The way that parents communicate with their typically developing infants is associated with later infant language development. Here we aim to show that these associations are observed in infants subsequently diagnosed with autism spectrum disorder (ASD). This study had three groups: high‐familial‐risk infants who did not have ASD (n = 46); high‐familial‐risk infants who had ASD (n = 14); and low‐familial‐risk infants who exhibited typical development (n = 36). All‐day home language recordings were collected at 9 and 15 months, and language skills were assessed at 24 months. Across all infants in the study, including those with ASD, a richer home language environment (e.g., hearing more adult words and experiencing more conversational turns) at 9 and 15 months was associated with better language skills. Higher parental educational attainment was associated with a richer home language environment. Mediation analyses showed that the effect of education on child language skills was explained by the richness of the home language environment. Exploratory analyses revealed that typically developing infants experience an increase in caregiver–child conversational turns across 9–15 months, a pattern not seen in children with ASD. The current study shows that parent behavior during the earliest stages of life can have a significant impact on later development, highlighting the home language environment as means to support development in infants with ASD. Autism Res 2019, © 2019 International Society for Autism Research, Wiley Periodicals, Inc.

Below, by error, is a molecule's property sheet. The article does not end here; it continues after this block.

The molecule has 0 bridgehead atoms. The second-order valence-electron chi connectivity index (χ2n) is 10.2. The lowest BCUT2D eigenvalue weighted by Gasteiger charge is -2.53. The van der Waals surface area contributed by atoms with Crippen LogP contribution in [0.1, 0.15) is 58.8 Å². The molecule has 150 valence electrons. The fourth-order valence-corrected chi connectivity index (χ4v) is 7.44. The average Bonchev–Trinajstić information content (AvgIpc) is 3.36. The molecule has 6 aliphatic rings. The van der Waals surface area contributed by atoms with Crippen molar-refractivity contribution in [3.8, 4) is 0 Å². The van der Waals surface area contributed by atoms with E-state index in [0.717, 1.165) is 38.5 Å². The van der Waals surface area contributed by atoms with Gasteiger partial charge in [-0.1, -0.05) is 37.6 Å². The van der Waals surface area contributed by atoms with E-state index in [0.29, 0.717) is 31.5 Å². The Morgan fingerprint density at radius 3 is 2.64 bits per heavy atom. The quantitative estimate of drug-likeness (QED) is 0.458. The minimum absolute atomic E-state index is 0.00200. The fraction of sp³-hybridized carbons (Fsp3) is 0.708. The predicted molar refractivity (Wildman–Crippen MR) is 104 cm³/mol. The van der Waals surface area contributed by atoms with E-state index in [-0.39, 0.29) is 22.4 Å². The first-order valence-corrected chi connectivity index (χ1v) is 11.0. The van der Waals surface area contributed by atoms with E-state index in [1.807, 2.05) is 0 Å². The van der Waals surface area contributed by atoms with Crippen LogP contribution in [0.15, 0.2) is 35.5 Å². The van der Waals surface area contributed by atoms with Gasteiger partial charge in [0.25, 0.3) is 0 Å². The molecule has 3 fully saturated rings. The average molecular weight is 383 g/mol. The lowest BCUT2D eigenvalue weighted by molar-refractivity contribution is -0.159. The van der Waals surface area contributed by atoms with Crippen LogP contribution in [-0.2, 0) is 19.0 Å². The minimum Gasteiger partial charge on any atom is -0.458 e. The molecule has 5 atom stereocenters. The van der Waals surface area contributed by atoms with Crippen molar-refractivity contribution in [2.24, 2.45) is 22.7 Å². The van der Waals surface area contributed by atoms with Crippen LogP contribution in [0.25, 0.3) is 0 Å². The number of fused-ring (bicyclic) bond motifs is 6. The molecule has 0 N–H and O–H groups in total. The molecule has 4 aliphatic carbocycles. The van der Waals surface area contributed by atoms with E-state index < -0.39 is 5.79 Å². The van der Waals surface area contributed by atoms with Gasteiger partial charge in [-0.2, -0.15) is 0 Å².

更新日期:2019-11-18
  • Increased facial asymmetry in autism spectrum conditions is associated with symptom presentation
    Autism Res. (IF 3.697) Pub Date : 2019-06-21
    Maryam Boutrus, Syed Zulqarnain Gilani, Gail A. Alvares, Murray T. Maybery, Diana Weiting Tan, Ajmal Mian, Andrew J. O. Whitehouse